Neither use nor ornament : a consideration of the evidence for the existence of a system of communication and notation in the European upper Palaeolithic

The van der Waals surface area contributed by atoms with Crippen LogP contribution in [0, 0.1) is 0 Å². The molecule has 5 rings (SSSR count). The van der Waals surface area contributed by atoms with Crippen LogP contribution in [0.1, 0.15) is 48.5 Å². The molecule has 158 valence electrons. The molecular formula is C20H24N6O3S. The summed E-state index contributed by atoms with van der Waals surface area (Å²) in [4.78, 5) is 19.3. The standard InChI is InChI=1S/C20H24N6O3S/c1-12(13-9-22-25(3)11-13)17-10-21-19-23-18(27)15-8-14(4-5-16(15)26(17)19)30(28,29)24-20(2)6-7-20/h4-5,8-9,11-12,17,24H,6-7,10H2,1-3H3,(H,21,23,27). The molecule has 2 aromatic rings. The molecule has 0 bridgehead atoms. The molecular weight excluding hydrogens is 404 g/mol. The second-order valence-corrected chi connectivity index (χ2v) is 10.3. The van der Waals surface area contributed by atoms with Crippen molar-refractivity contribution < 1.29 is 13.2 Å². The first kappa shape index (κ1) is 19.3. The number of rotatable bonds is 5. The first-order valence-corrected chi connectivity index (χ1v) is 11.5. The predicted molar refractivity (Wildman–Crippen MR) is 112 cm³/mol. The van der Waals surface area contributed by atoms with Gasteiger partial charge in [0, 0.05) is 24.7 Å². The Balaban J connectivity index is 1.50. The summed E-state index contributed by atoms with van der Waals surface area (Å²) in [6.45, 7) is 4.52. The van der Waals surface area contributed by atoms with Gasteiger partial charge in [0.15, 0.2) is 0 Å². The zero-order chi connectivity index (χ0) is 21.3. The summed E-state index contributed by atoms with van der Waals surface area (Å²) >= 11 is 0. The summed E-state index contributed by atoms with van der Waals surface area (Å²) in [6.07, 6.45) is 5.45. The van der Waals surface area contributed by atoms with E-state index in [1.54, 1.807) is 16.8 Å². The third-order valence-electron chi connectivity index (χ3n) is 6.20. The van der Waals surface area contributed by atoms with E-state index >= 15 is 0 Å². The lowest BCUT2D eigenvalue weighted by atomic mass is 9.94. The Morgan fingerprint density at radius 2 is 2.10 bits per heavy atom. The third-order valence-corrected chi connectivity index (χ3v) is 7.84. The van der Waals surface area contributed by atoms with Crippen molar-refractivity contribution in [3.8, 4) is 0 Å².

This thesis is concerned with devising an objective means of testing whether or not the people of the European Upper Palaeolithic used systems of notation to create intentional records. I begin with a discussion of the theoretical parameters that I intend to adopt, notably an adaptive rather than a progressive model of change over time, and the need for a controlled use of analogical comparisons between present phenomena and prehistory. By briefly summarising the approach of past researchers in this area, I identified engraved mobiliary artefacts as the primary source of data. In order, to construct an objective model to test the hypothetical existence of notation, I first examine other forms of visual communication, notably iconicity, decoration and the use of signs and symbols. I conclude that any recognisable examples of notation would be structured in order to effectively convey information. As a result I devise a series of criteria based on first principles by which I hope to be able to distinguish between examples of representational, decorative, notational and purely random accumulations of lines. To test the effectiveness of these criteria, I apply then to examples of known systems of visual representation taken from the Ethnographic collections of four museums. These include Australian message sticks, tallies, records of time and calendars. I conclude that my criteria are able to discriminate between examples of notation and other classes of meaningful representation. I also isolate the recurrent use of translational symmetry and rotational symmetry in notational artefacts, and the absence of mirror and slide refection. By discussing in some detail the approach of past researchers to the identification of notation in engraved mobiliary artefacts from the Upper Palaeolithic I isolate certain practical and theo-reucal problems. To correlate my results with those of Marshack I apply my criteria to five of his selected examples and conclude that two out of the five are not notational by my criteria. I also test my criteria against some artefacts from the Piette and Saint-Perier collections in Paris and conclude that the structure of the marks on some examples conform to my criteria of notation. Marshack is criticised for claiming to identify evolving systems and traditions of notation using only a handful of examples from sites all over Europe and the timescale of the Upper Palaeolithic. I counter this defect by looking at a sample of data taken from a single site, Enleue in Ariege. The engraved artefacts date to Perigordian V and the Early and Middle Magdalenian and are backed by independent dating techniques and a wealth of complementary finds. By providing a detailed summary of the characteristics of this data set I was able to identify certain common characteristics of non-figurative engraved mobiliary artefacts. By measuring the physical properties of the lines on the complete data namely their length, distance and orientation, I demonstrate the presence or absence of order and structure using Multivariate Cluster Analysis and Two- and Three-Dimensional plots. The cases are selected from Marshack's data, my Paris data, the complete examples from Enlene, with known examples of notation and randomly generated examples to act as controls. As a result of the identification of orientation and then inter-line distance as the prime indications of artefact variability, the broken bones from Enlene are included. Further statistical tests isolate certain artefacts as examples of low variabilty, which are confirmed by my criteria to be the most likely examples of notation or decoration at Enlene.